9

I bought my first home last year; it's my primary (and only) residence. I intend to pay off the mortgage in 5 or 10 years, then sell the house and buy a bigger one. The new one would cost 2 to 3 times as much as my existing home, so I'd have to get a mortgage to buy it.

For a down payment on this second mortgage, I could simply continue living in my current home until I've saved up 20% for the new one. But this could take awhile.

A faster option would be to sell my current home and use the proceeds as the downpayment. But if I sell the home to get the cash, then of course I'd have no place to live until I close on the new home. And that could take months.

I'm wondering... Would a mortgage lender accept my current home in lieu of a cash down payment? The estimated value of the home could be used as a "pending" down payment, and when the home is eventually sold, the final sales price would be used as the actual down payment. Does this ever happen? If not, what is typical for this situation?

  • Where do you live? You might be subject to capital gains tax in the US since you only had the old house a year. – MrChrister Oct 7 '11 at 4:58
  • 1
    I live in northern California. As I stated in the question, I am not intending to sell the house now, only when it is paid off in 5 to 10 years. – vocaro Oct 7 '11 at 6:09
13

This is of course a perfectly normal thing to happen. People trade up to a bigger house every day.

When you've found a bigger house you want to move to and a buyer for your existing one, you arrange 'closing dates' for both i.e. the date on which the sale actually happens. Usually you make them very close, either on the same day or with an overlap of a few weeks. You use the equity (i.e. the difference between the house value and the mortgage) in the old house as the down payment on the new house. You can't of course use the part of the old house that is mortgaged.

If the day you buy the new and sell the old is the same, your banks and lawyers do everything for you on that day. If there is an overlap then you need something called 'bridge financing' to cover the period when you own two houses. Banks are used to doing this, and it's not really that expensive when you take into account all the other costs of moving house. Talk to them for details.

As a side note, it is generally reckoned not to be worth buying a house if you only intended to live there one or two years. The costs involved in the process of buying, selling and moving usually outweigh any gains in house value. You may find yourself with a higher down payment if you rent for a year or two and save up a down payment for your 'bigger' house instead.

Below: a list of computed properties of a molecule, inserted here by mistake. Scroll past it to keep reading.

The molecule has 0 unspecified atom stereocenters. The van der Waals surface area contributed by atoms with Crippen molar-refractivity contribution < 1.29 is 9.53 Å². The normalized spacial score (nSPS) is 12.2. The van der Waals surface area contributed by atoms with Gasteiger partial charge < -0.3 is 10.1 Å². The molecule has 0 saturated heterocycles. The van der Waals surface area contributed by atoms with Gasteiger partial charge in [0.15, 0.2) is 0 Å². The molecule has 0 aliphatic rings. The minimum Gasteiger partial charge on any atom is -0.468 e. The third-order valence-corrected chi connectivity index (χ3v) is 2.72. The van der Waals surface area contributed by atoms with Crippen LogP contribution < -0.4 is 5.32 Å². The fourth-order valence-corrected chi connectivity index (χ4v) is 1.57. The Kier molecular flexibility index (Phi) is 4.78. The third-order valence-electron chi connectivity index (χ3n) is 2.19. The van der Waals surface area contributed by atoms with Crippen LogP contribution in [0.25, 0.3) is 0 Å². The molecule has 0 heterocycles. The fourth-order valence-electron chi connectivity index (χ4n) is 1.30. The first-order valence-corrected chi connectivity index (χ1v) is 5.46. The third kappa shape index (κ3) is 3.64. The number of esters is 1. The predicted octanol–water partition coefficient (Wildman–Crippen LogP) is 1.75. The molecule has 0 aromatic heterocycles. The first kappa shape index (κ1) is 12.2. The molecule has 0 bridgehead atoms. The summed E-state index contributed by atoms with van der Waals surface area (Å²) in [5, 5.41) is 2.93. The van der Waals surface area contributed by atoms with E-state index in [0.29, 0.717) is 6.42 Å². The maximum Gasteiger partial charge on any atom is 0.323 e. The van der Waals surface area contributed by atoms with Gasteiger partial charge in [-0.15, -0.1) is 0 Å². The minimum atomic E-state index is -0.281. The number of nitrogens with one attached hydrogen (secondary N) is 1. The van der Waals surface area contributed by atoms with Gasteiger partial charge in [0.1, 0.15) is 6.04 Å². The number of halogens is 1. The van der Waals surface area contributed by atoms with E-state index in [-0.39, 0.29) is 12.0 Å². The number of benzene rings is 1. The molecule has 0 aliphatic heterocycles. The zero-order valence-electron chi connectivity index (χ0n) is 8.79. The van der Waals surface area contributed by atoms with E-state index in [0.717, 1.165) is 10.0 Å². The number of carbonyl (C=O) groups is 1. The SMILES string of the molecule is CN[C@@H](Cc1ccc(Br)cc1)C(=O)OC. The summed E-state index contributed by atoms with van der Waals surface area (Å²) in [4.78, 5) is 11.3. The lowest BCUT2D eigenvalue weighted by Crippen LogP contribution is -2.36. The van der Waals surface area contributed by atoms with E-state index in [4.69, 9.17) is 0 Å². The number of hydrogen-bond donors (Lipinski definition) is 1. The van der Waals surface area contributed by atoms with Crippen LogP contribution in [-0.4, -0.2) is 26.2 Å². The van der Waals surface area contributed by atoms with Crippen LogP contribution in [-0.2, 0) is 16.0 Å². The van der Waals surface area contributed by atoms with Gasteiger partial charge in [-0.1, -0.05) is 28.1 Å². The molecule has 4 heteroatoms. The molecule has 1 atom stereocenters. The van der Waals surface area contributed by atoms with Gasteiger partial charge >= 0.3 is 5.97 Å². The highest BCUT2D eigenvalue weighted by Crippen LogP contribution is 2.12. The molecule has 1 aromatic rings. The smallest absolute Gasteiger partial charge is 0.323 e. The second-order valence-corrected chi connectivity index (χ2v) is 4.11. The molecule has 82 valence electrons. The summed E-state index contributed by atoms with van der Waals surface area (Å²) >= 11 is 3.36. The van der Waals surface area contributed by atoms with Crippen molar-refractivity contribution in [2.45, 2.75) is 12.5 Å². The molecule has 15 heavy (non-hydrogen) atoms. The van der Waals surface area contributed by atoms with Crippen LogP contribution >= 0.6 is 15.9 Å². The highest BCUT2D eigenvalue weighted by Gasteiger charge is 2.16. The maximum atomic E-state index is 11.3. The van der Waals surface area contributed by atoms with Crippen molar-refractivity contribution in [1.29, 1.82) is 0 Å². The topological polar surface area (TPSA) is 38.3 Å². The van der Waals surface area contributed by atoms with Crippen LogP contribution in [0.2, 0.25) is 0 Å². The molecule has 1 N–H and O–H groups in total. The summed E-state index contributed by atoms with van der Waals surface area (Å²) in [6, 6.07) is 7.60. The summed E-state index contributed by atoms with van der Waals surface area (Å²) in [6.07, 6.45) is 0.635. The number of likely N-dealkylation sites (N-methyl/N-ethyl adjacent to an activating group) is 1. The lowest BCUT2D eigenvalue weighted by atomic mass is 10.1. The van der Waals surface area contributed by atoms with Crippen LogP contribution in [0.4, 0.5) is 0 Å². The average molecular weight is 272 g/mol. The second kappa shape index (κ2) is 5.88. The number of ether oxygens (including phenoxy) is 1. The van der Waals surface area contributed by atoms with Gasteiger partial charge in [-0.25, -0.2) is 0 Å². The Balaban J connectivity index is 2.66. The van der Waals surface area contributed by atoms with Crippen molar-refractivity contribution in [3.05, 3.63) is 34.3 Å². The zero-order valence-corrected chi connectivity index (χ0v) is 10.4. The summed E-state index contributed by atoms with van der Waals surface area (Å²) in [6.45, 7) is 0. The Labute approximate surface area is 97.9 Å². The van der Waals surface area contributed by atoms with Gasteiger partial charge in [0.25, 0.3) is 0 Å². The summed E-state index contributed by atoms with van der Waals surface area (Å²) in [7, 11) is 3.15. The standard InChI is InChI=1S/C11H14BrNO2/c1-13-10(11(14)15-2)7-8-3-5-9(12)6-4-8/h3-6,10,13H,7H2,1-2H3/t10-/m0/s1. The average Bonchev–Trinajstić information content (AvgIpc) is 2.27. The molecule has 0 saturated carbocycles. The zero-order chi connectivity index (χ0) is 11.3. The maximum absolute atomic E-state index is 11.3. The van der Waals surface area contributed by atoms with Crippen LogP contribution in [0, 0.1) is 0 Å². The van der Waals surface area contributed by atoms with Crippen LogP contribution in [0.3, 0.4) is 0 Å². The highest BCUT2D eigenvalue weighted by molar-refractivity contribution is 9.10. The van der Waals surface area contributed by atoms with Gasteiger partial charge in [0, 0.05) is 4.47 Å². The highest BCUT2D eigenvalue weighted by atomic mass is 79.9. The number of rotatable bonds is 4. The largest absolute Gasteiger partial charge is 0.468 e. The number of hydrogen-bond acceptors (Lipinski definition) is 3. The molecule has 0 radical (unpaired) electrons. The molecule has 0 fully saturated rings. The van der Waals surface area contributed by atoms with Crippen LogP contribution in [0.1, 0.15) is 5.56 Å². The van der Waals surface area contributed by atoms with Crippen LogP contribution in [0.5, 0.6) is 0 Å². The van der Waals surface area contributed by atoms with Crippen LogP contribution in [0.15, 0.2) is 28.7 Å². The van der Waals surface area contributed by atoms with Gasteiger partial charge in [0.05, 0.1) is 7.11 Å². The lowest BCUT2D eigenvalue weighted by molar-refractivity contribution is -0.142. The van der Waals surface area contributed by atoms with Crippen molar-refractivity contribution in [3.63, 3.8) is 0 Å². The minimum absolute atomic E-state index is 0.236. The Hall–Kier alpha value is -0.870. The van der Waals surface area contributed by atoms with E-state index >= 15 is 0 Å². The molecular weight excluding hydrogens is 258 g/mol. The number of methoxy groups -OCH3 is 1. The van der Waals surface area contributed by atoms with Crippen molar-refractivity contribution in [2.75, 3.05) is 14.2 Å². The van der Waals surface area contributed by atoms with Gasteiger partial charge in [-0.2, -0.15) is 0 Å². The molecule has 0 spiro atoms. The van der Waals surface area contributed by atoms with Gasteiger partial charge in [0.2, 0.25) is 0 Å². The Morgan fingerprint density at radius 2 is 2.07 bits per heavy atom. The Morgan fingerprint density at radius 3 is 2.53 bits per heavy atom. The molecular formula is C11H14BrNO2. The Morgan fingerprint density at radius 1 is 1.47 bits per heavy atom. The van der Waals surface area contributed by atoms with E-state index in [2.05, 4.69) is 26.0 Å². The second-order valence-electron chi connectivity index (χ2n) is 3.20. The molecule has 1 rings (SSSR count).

• You describe a common thing, I don't think this is what was asked though. This got accepted, so perhaps I didn't understand the question. The comment about selling in the future is my point of confusion. – MrChrister Oct 7 '11 at 15:42
  • Bridge financing was the answer I was looking for. Perhaps I could have been clearer in my question by describing a hypothetical case in which a person already owns the home (to avoid confusion about me not selling until the mortgage is paid off). – vocaro Oct 7 '11 at 18:15
8

What you're looking at is something called "Bridge-Financing". Essentially, it allows you to borrow your down-payment from the bank, using your old home as collateral. The interest rate varies, but if you get the bridge from the same institution as your new mortgage, they will often be a bit flexible.

You take possession of the new home, and begin mortgage payments on it normally. When the old home is sold, the bridge is paid off.

Note that the deposit on signing for the new house will still have to be cash.

All bets are off if you are talking about a NEW new home, as builders usually require advance payments during the build.

6

I know you've clarified that you're in the US, but in case anyone else comes across this question: in the UK this is completely normal (including if you still have outstanding mortgage on your current home). We end up with long "chains" of buyers and sellers all completing / moving on the same day so that the proceeds from one sale can be used as the downpayment on the next.

Your Answer

By clicking “Post Your Answer”, you agree to our terms of service, privacy policy and cookie policy

Not the answer you're looking for? Browse other questions tagged or ask your own question.